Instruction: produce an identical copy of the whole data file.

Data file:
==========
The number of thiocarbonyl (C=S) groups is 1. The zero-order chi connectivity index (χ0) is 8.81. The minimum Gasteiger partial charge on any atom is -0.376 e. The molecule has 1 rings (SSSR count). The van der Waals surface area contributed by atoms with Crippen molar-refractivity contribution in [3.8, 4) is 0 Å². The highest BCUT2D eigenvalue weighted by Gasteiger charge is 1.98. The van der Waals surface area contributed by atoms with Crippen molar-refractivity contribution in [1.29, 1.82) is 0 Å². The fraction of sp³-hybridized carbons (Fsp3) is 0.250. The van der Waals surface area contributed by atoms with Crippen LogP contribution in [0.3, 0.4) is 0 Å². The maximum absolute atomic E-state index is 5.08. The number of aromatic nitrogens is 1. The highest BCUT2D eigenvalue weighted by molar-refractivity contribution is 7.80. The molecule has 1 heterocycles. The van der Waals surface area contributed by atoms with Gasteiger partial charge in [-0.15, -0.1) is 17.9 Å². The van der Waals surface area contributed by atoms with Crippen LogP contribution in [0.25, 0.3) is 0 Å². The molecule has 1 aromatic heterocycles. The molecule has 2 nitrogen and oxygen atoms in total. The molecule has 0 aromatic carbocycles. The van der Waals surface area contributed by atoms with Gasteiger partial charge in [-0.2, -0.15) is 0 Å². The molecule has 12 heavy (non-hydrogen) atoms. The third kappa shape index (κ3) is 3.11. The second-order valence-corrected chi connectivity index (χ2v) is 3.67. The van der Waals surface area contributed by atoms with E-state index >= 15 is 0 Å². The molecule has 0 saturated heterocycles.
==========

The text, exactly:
The number of thiocarbonyl (C=S) groups is 1. The zero-order chi connectivity index (χ0) is 8.81. The minimum Gasteiger partial charge on any atom is -0.376 e. The molecule has 1 rings (SSSR count). The van der Waals surface area contributed by atoms with Crippen molar-refractivity contribution in [3.8, 4) is 0 Å². The highest BCUT2D eigenvalue weighted by Gasteiger charge is 1.98. The van der Waals surface area contributed by atoms with Crippen molar-refractivity contribution in [1.29, 1.82) is 0 Å². The fraction of sp³-hybridized carbons (Fsp3) is 0.250. The van der Waals surface area contributed by atoms with Crippen LogP contribution in [0.3, 0.4) is 0 Å². The maximum absolute atomic E-state index is 5.08. The number of aromatic nitrogens is 1. The highest BCUT2D eigenvalue weighted by molar-refractivity contribution is 7.80. The molecule has 1 heterocycles. The van der Waals surface area contributed by atoms with Gasteiger partial charge in [-0.15, -0.1) is 17.9 Å². The van der Waals surface area contributed by atoms with Crippen LogP contribution in [0.25, 0.3) is 0 Å². The molecule has 1 aromatic heterocycles. The molecule has 2 nitrogen and oxygen atoms in total. The molecule has 0 aromatic carbocycles. The van der Waals surface area contributed by atoms with Gasteiger partial charge in [-0.2, -0.15) is 0 Å². The molecule has 12 heavy (non-hydrogen) atoms. The third kappa shape index (κ3) is 3.11. The second-order valence-corrected chi connectivity index (χ2v) is 3.67. The van der Waals surface area contributed by atoms with E-state index >= 15 is 0 Å². The molecule has 0 saturated heterocycles.